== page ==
Yet the dates here are pretty significant, because if the 1988 date is correct, that means Ashok was last seen over six months AFTER Kamnee and Raj’s killings. And that’s kind of hard to explain away.

I have no idea whether or not Ashok committed the murders. I do, however, think whoever did it was someone close to the victims. I believe this because the killer(s) went to a great deal of trouble disposing of the bodies and concealing their identities. I mean: dismemberment, hiding Raj’s head where it would never be found, and dumping the pieces in three different rivers in two different states. I think if the person was a stranger or only a slight acquaintance, they wouldn’t bother with all that.

R.I.P. Raj, and the baby you were carrying. R.I.P. Kamnee. I hope they find out who committed such a terrible crime.

And… let’s talk about it.

Witness

Michael and I were hanging out last night like we do. Because he’d come home right at the beginning of an episode of Say Yes to the Dress (my worst vice) and was forced to sit there watching silly girls try on overpriced wedding gowns for half an hour, I told him to pick whatever he wanted for the next show. He went on Netflix and selected something called Witness, because it “looks cool.”

Witness was FASCINATING and I highly recommend it to the type of crowd that reads the Charley Project and this blog. It’s a documentary where Bill Genovese, the younger brother of Kitty Genovese, who was the victim of an infamous murder in 1964, tries to figure out the truth behind his sister’s death and the story about how 38 people witnessed her murder and none of them lifted a finger, or a phone, to help save her.

I originally heard the murder story in a freshman psychology course at Ohio State. It’s become kind of part of American culture over the years. I think most people in the country have heard this story in one form or another. It got mentioned in the film Boondock Saints and served as part of the McManus brothers’ motivation to go on their vigilante spree.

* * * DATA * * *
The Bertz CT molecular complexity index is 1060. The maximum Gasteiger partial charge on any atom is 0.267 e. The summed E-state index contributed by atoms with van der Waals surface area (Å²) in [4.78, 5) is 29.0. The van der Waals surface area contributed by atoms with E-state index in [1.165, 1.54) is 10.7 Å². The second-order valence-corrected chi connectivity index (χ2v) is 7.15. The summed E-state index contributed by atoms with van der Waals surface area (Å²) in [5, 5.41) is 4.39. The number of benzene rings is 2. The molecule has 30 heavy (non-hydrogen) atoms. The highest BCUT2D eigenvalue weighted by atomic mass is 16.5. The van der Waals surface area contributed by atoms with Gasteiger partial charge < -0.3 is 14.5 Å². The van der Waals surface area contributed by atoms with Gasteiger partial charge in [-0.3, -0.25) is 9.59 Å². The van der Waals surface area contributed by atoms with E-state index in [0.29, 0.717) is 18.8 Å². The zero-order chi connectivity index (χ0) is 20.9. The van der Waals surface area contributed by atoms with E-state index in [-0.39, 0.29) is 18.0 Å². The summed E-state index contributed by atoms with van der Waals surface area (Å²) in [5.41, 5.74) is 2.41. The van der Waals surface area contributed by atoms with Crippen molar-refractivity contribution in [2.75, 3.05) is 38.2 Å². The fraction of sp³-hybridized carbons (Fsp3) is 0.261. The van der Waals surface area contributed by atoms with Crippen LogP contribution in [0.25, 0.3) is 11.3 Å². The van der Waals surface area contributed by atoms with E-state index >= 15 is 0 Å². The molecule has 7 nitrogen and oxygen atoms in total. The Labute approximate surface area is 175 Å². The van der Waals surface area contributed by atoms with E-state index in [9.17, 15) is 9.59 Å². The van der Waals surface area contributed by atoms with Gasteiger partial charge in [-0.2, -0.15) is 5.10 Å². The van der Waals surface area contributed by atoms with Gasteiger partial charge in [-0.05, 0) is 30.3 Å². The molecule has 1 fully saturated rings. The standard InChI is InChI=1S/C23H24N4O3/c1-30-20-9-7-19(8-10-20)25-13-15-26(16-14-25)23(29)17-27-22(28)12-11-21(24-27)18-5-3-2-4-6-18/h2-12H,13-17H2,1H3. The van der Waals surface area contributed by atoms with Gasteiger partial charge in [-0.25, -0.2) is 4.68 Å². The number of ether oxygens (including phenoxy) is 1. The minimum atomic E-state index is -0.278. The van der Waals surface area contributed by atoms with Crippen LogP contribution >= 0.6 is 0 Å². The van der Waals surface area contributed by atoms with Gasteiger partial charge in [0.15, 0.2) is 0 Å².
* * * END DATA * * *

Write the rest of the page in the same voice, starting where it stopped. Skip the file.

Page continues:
(Spoiler alerts follow.)

The business about 38 apathetic witnesses is pretty much a myth. Their number probably did not equal 38, most of them did not realize that a murder was taking place, and some of them DID call the cops or otherwise tried to intervene. But the myth shredded Kitty’s family, lead to the early deaths of her parents, and cost Bill Genovese his legs.

I really had to admire Bill; he seems like a very tough person and also a very level-headed, good-hearted man. He tried to meet with Kitty’s killer Winston Moseley — who by any standard was a monster — and when Moseley refused to meet with him, he met with his son and stressed that he was trying to understand what had happened and hopefully find forgiveness in his heart. (Moseley died early this year, after the documentary came out. Good riddance.)

At the end of the film, Bill actually hired an actress to stand outside the same apartment building where Kitty died and sort of reenact the crime while he sat in his wheelchair nearby and listened in the dark. At the end of the scene the actress broke down sobbing; Bill was very calm and took her into his arms.

It was a very interesting and emotional film. Michael and I were still talking about it at lunch today.

An MP-related article from Cracked!

Robin Warder (who does that Trail Went Cold podcast I wrote about not too long ago) did an MP-related Cracked article that got published yesterday: The 5 Most Insane Twist Endings Of Real Missing Person Cases. Included was the case of Bobby Dunbar, who was “found” in 1912 but is actually still missing (long story). I thought I’d let y’all know about this article. Like most Cracked articles it’s interesting, informative and funny.

Incidentally, the most recent podcast for The Trail Went Cold is for two Catholic priests, father Reynoldo Rivera and Father John Kerrigan. The former was the victim of a horrific murder; the latter disappeared and was never found but was almost certainly also murdered. Both cases remain unsolved. There’s some speculation that the cases are related, although the murder happened in New Mexico and the disappearance in Montana. Father Kerrigan had spent some time in New Mexico, and in both cases, it seemed like whoever did this had a serious grudge against the church.

I actually updated Father Kerrigan’s casefile last month, with some significant new information. (I found out he was accused of sexual abuse.) I wonder if it’s a coincidence, then, that Warder did this podcast now. I haven’t listened to the podcast yet so I don’t know.